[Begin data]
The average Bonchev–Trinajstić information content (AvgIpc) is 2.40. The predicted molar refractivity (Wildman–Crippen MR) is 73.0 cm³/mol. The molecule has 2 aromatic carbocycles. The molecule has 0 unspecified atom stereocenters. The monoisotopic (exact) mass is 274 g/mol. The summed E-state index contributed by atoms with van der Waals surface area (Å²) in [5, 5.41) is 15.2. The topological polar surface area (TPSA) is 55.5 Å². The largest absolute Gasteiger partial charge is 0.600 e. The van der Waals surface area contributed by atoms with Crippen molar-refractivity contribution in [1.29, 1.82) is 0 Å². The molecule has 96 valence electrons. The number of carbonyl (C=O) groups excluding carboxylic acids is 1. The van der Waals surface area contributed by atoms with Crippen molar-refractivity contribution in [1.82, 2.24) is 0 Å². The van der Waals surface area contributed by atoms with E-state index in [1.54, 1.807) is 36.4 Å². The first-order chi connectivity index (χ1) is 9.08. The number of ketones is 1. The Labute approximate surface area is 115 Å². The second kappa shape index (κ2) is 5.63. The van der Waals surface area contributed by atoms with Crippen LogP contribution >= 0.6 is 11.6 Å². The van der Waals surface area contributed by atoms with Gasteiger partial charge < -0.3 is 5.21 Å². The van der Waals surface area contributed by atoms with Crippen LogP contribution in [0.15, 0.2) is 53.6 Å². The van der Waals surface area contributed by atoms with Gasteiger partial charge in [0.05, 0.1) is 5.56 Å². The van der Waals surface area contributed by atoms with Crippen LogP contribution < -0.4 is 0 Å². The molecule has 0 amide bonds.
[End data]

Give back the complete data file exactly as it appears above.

The average Bonchev–Trinajstić information content (AvgIpc) is 2.40. The predicted molar refractivity (Wildman–Crippen MR) is 73.0 cm³/mol. The molecule has 2 aromatic carbocycles. The molecule has 0 unspecified atom stereocenters. The monoisotopic (exact) mass is 274 g/mol. The summed E-state index contributed by atoms with van der Waals surface area (Å²) in [5, 5.41) is 15.2. The topological polar surface area (TPSA) is 55.5 Å². The largest absolute Gasteiger partial charge is 0.600 e. The van der Waals surface area contributed by atoms with Crippen molar-refractivity contribution in [1.29, 1.82) is 0 Å². The molecule has 96 valence electrons. The number of carbonyl (C=O) groups excluding carboxylic acids is 1. The van der Waals surface area contributed by atoms with Crippen molar-refractivity contribution in [1.82, 2.24) is 0 Å². The van der Waals surface area contributed by atoms with E-state index in [1.54, 1.807) is 36.4 Å². The first-order chi connectivity index (χ1) is 9.08. The number of ketones is 1. The Labute approximate surface area is 115 Å². The second kappa shape index (κ2) is 5.63. The van der Waals surface area contributed by atoms with Crippen LogP contribution >= 0.6 is 11.6 Å². The van der Waals surface area contributed by atoms with Gasteiger partial charge < -0.3 is 5.21 Å². The van der Waals surface area contributed by atoms with Crippen LogP contribution in [0.15, 0.2) is 53.6 Å². The van der Waals surface area contributed by atoms with Gasteiger partial charge in [0.05, 0.1) is 5.56 Å². The van der Waals surface area contributed by atoms with Crippen LogP contribution < -0.4 is 0 Å². The molecule has 0 amide bonds.